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preview imageRICHARD II
By William Shakespeare
Bard on the Beach Shakespeare Festival
Vanier Park
July 8-Sept. 18
604-739-0559 or

Bravo to Bard for tackling this brilliant mess of a play and to director Christopher Weddell and his fine cast for bringing it alive with such theatrical élan. Kudos too for Pam Johnson’s attractive set and Alan Brodie’s effective lighting.

Richard II is the first play in Shakespeare’s second historical tetralogy. It shares with the earlier plays—the three parts of Henry VI and Richard III--some awkward writing, complex plots and huge whacks of exposition involving conspiracies, wars, and many, many characters, all of which tend to blur.  It also looks ahead to the wonderful Henry IV plays plus Henry V and Hamlet.  Richard himself is partly a dry run at the Danish Prince, who shares some of his tendencies towards rhetoric, interiority, and self-dramatization. 

Because so much of Richard II is rhymed verse, Weddell and his actors have mostly decided to go with the rhetorical flow rather than trying to wrench the language into something resembling naturalism.  Although at times this results in gratuitous shouting, at its best—manipulated by John Murphy’s powerful, ruthless Bolingbroke (the show’s real star turn) or presented alone in a spotlit death cell by Haig Sutherland’s dethroned weakling of a Richard—it plays like opera.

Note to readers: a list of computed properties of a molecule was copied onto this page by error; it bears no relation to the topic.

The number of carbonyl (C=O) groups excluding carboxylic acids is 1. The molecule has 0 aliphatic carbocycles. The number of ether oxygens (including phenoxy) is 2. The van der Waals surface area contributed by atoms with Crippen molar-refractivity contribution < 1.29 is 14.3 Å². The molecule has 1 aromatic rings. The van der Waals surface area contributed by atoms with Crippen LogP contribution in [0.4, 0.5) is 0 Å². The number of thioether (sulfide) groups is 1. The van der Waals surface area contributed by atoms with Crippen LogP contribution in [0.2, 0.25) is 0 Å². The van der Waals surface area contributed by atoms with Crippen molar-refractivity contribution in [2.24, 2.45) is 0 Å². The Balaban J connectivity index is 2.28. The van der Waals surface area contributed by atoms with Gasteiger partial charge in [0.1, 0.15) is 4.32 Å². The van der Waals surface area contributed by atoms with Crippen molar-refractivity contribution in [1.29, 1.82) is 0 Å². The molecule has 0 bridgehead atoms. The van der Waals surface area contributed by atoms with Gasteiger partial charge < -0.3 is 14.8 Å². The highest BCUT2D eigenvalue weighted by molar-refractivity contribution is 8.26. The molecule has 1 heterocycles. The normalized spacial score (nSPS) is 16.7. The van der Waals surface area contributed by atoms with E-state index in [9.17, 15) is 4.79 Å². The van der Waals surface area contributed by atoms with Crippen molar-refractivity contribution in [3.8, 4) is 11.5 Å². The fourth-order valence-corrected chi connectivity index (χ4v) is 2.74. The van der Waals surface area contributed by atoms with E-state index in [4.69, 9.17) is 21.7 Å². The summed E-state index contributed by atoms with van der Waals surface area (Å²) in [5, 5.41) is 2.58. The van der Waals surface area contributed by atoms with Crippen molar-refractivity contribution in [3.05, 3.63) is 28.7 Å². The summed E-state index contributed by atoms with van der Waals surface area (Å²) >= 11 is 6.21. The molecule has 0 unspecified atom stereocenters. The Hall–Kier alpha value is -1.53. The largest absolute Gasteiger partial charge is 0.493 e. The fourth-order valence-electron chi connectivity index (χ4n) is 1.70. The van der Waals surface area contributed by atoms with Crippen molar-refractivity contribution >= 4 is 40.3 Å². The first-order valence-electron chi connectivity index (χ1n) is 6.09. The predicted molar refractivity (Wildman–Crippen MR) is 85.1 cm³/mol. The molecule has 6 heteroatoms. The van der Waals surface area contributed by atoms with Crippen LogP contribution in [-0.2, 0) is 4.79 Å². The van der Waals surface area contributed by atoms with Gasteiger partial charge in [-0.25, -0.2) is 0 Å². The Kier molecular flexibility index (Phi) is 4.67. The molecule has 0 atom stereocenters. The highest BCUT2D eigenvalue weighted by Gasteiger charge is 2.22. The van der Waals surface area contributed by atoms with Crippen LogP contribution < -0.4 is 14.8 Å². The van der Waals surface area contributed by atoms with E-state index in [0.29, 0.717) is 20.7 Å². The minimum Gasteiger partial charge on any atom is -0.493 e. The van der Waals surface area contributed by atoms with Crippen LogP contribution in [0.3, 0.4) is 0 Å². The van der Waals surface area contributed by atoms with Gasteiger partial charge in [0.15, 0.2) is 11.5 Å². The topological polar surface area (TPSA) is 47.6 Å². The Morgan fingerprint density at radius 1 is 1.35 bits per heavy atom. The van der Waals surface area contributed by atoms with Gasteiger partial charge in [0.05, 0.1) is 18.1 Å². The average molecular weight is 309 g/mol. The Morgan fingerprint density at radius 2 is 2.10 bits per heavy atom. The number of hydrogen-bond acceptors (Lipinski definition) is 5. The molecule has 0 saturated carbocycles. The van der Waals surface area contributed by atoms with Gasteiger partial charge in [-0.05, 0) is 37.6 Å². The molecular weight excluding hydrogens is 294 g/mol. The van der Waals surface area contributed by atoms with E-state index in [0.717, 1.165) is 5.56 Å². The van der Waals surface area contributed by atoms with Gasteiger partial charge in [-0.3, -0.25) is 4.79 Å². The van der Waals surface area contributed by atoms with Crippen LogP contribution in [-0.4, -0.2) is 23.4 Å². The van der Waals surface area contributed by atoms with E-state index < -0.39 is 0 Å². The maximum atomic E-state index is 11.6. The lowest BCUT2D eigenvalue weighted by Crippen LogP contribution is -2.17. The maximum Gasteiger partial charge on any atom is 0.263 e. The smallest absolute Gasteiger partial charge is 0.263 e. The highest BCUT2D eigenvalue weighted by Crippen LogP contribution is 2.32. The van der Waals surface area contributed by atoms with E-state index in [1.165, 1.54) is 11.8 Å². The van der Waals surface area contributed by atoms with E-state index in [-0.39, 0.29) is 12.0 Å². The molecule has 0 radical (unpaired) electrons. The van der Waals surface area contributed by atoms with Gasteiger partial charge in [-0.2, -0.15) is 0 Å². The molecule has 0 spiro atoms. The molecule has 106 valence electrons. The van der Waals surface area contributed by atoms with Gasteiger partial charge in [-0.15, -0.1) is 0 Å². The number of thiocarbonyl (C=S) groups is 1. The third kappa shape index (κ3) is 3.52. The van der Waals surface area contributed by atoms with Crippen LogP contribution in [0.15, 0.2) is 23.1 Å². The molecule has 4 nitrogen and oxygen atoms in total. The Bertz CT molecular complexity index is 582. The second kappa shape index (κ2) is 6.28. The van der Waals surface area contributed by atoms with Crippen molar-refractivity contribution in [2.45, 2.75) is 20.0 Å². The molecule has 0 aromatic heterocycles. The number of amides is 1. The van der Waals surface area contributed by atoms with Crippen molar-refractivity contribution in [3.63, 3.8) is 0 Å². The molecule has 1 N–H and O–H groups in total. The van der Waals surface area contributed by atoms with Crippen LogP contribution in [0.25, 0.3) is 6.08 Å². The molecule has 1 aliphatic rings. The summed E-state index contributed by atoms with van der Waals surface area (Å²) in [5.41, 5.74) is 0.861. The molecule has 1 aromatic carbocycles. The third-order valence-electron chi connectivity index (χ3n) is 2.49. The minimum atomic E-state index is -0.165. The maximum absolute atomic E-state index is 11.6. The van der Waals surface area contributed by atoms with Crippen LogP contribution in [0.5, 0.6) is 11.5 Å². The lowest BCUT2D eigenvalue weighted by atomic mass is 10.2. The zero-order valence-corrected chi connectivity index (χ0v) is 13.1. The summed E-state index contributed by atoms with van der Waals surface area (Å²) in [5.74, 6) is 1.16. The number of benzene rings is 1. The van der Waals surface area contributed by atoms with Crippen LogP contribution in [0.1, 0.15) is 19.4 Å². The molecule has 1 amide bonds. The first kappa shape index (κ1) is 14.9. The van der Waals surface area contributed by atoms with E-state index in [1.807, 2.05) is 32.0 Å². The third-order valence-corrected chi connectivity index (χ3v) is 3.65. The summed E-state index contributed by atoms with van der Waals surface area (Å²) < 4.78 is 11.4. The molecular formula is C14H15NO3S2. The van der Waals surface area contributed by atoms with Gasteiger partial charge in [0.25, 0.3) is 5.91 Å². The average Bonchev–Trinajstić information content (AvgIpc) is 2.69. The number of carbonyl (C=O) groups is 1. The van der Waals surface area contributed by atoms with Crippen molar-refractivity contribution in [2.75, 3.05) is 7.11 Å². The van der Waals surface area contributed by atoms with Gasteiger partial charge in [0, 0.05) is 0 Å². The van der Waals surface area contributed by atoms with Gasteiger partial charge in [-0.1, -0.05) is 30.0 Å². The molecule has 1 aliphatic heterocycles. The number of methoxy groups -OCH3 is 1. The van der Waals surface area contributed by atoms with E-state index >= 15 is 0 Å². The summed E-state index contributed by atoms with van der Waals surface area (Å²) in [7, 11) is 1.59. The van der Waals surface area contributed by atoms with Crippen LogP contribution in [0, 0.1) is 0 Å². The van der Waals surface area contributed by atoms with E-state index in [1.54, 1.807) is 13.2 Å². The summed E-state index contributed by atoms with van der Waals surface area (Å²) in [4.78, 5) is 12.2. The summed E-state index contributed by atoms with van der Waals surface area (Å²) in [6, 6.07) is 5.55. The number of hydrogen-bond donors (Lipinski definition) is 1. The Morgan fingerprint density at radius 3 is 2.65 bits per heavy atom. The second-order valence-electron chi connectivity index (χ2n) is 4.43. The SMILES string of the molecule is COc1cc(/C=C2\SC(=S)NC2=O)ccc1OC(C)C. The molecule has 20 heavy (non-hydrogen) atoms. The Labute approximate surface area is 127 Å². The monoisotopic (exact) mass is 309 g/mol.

The action moves from the death of the Duke of Gloucester and Richard’s coronation to the murder of Richard and Bolingbroke’s coronation as Henry IV.  Much of the play’s fascination derives from its foreshadowing of the more familiar Henry IV plays—Bolingbroke’s Machiavellian politics, the civil wars portended by the conflicts he engenders here, the dawning divisions between him and his temporary allies like vicious Northumberland (a scary, head-shaved Scott Bellis) and his son Hotspur (Kayvon Khoshkam).  We even hear about Prince Hal’s degenerate behaviour in the taverns of London, though we don’t meet him.

Richard himself is pretty much an idiot, doing everything wrong ethically, politically, and strategically, then being a wimp when things fall apart.  It’s hard to care much about him, though Shakespeare does give him the opportunity for some fine self-dramatization (“For God’s sake, let us sit upon the ground/And tell sad stories of the deaths of kings…”) along with his great prison soliloquy with its devastating line, “I wasted time and now doth time waste me.”  Sutherland does fine with Richard’s weaknesses but could show a little more real fire.

Craig Erickson is excellent as Bolingbroke’s antagonist Mowbray but is awkwardly double-cast as Richard’s ally Bushy shortly after Richard banishes Mowbray.  Duncan Fraser plays old John of Gaunt with veteran savvy and revels in his great “scepter’d isle” speech (“this precious jewel set in a silver sea … this ENGLAND”).  Allan Morgan has mostly dumb-show acting to do as the Bishop but makes the most of his passionate speech in defense of Richard’s throne.

Celine Stubel’s Queen Isabel has more moxie than her Richard but has little to do dramatically. The one strong woman’s role—and the play’s only (dark) comic relief—is played with scene-stealing timing and wit by Lois Anderson as the Duchess of York, intervening with Bolingbroke to save the life of her traitorous son (Gaelan Beatty).

It may be a while before we get a chance to see this play again.  Take advantage of this opportunity.  

Jerry Wasserman